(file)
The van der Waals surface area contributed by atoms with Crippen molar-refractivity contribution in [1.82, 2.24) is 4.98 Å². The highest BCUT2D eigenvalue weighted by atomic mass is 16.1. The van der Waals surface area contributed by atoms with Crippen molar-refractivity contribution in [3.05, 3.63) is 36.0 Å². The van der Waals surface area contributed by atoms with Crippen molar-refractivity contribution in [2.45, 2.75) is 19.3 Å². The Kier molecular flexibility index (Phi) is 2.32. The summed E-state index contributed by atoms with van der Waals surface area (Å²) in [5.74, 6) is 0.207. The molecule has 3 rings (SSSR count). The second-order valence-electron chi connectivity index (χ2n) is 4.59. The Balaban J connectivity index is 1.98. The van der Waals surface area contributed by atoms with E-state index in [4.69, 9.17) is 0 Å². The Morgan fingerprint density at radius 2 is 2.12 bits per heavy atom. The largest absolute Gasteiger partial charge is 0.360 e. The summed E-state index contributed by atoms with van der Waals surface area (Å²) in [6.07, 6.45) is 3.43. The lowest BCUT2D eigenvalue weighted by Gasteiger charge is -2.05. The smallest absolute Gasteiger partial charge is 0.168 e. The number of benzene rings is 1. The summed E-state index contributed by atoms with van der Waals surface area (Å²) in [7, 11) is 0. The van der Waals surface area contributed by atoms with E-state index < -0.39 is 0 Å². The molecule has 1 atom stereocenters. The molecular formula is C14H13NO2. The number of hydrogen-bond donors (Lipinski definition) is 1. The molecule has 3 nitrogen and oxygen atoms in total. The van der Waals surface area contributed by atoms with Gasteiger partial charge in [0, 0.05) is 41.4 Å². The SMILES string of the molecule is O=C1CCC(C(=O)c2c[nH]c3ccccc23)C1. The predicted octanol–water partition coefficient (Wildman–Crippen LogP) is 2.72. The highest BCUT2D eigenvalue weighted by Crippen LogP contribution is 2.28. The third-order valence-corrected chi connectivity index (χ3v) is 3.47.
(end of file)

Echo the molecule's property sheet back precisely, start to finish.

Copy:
The van der Waals surface area contributed by atoms with Crippen molar-refractivity contribution in [1.82, 2.24) is 4.98 Å². The highest BCUT2D eigenvalue weighted by atomic mass is 16.1. The van der Waals surface area contributed by atoms with Crippen molar-refractivity contribution in [3.05, 3.63) is 36.0 Å². The van der Waals surface area contributed by atoms with Crippen molar-refractivity contribution in [2.45, 2.75) is 19.3 Å². The Kier molecular flexibility index (Phi) is 2.32. The summed E-state index contributed by atoms with van der Waals surface area (Å²) in [5.74, 6) is 0.207. The molecule has 3 rings (SSSR count). The second-order valence-electron chi connectivity index (χ2n) is 4.59. The Balaban J connectivity index is 1.98. The van der Waals surface area contributed by atoms with E-state index in [4.69, 9.17) is 0 Å². The Morgan fingerprint density at radius 2 is 2.12 bits per heavy atom. The largest absolute Gasteiger partial charge is 0.360 e. The summed E-state index contributed by atoms with van der Waals surface area (Å²) in [6.07, 6.45) is 3.43. The lowest BCUT2D eigenvalue weighted by Gasteiger charge is -2.05. The smallest absolute Gasteiger partial charge is 0.168 e. The number of benzene rings is 1. The summed E-state index contributed by atoms with van der Waals surface area (Å²) in [7, 11) is 0. The van der Waals surface area contributed by atoms with E-state index < -0.39 is 0 Å². The molecule has 1 atom stereocenters. The molecular formula is C14H13NO2. The number of hydrogen-bond donors (Lipinski definition) is 1. The molecule has 3 nitrogen and oxygen atoms in total. The van der Waals surface area contributed by atoms with Gasteiger partial charge in [0, 0.05) is 41.4 Å². The SMILES string of the molecule is O=C1CCC(C(=O)c2c[nH]c3ccccc23)C1. The predicted octanol–water partition coefficient (Wildman–Crippen LogP) is 2.72. The highest BCUT2D eigenvalue weighted by Crippen LogP contribution is 2.28. The third-order valence-corrected chi connectivity index (χ3v) is 3.47.